5. Bolden-Barrett V. Over half of US workers have left jobs after finding better benefits offerings. HR Dive. https://www.hrdive.com/news/over-half-of-us-workers-have-left-jobs-after-finding-better-benefits-offeri/525877/. Published June 19, 2018. Accessed September 18, 2018.
  6. Fry R. Millennials are the largest generation in the U.S. labor force. PEW Research Center. http://www.pewresearch.org/fact-tank/2018/04/11/millennials-largest-generation-us-labor-force/. Published April 11, 2018. Accessed September 18, 2018.
  7. Consumer Health MindsetTM study 2016. AON. http://www.aon.com/attachments/human-capital-consulting/2016-Consumer-Health-Mindset.pdf. Accessed September 18, 2018.
  8. Better quality of work life is worth a $7,600 pay cut for millennials. Fidelity Investments. https://www.fidelity.com/about-fidelity/individual-investing/better-quality-of-work-life-is-worth-pay-cut-for-millennials. Published April 7, 2016. Accessed September 18, 2018.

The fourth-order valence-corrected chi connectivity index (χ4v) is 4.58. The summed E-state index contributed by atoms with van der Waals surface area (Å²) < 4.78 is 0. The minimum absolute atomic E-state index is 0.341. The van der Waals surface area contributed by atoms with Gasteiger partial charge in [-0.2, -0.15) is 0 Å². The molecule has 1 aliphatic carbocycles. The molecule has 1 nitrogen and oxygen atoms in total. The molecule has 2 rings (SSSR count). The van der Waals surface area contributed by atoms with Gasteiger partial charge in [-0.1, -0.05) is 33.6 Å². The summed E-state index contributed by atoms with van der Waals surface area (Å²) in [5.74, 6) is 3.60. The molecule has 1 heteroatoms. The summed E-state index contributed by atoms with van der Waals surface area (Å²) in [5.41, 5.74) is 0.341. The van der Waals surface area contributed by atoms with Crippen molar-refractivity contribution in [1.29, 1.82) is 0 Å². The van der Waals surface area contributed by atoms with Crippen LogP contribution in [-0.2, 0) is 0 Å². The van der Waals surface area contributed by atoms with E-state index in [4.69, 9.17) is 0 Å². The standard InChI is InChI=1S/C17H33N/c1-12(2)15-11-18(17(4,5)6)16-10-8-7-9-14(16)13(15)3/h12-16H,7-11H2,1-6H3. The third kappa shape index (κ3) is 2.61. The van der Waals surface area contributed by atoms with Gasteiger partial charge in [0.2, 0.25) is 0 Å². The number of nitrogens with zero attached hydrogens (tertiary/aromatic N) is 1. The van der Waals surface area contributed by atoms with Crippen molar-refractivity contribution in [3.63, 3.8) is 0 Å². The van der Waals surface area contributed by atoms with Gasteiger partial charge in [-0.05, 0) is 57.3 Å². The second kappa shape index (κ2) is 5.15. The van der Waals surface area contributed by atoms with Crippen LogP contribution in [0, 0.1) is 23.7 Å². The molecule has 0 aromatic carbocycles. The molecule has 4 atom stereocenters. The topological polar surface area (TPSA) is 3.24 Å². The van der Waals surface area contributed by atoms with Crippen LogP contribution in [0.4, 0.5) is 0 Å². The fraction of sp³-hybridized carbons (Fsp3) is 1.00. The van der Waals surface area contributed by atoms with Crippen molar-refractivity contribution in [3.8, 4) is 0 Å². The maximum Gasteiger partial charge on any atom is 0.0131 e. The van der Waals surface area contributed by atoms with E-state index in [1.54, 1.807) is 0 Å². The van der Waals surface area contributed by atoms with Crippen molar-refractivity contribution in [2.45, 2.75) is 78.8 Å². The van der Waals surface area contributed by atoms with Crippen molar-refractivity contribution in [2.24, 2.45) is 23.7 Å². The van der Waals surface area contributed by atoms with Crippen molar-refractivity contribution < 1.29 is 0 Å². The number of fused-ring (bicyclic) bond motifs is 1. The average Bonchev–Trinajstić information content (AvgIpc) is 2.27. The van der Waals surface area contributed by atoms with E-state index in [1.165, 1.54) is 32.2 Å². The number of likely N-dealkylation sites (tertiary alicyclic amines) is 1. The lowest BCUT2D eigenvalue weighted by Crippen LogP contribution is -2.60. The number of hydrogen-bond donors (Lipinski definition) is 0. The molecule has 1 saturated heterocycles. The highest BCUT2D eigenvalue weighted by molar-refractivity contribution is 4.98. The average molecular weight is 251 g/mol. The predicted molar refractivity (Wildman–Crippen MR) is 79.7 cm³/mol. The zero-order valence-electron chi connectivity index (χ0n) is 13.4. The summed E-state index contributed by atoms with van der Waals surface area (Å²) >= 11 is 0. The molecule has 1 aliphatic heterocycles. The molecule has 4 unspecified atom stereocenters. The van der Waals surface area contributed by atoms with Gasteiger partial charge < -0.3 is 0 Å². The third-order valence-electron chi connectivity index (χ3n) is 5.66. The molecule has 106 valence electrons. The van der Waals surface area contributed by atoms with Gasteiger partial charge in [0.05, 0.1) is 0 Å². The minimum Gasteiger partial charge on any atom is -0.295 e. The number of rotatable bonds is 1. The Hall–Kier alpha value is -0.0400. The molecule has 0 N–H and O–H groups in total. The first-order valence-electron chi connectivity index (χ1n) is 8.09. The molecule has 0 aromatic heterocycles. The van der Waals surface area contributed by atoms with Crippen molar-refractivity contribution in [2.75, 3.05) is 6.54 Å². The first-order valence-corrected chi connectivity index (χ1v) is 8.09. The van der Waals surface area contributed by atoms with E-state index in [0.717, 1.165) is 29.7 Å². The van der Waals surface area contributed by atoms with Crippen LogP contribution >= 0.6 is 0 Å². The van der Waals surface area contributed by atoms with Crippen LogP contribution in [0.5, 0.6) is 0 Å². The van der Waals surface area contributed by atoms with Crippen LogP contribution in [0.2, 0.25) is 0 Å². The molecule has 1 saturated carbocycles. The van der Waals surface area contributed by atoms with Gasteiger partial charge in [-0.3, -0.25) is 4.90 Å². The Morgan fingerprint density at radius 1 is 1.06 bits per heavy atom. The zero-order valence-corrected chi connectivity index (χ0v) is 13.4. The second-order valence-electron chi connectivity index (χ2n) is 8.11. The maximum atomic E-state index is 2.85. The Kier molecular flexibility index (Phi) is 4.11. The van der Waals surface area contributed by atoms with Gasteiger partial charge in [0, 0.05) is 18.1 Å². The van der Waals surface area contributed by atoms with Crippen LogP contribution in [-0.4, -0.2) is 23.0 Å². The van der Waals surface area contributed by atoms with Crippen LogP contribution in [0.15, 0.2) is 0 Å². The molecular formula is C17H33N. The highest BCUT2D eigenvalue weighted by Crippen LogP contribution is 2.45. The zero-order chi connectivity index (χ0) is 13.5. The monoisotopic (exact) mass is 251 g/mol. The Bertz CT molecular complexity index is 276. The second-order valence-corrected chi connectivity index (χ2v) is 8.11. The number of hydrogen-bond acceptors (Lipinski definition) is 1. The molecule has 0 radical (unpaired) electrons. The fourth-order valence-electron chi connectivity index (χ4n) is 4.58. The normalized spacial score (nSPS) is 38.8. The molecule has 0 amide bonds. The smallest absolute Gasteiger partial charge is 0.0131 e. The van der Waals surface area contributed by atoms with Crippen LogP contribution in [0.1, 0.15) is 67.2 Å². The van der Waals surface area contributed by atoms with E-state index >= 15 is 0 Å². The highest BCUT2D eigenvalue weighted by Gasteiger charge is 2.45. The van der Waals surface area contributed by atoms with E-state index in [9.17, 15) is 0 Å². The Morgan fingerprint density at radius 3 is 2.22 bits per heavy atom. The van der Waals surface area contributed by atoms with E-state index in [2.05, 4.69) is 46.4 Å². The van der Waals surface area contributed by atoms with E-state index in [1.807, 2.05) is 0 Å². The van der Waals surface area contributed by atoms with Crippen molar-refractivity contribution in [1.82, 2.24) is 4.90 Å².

9. O’Boyle C, Atack J, Monahan K. Generation Z enters the workforce. Deloitte Insights. https://www2.deloitte.com/insights/us/en/focus/technology-and-the-future-of-work/generation-z-enters-workforce.html. Published September 19, 2017. Accessed September 18, 2018.
  10. Pew Reasearch Center. The generations defined. http://www.pewresearch.org/fact-tank/2018/04/11/millennials-largest-generation-us-labor-force/ft_15-05-11_millennialsdefined/. Published May 8, 2015. Accessed September 28, 2018.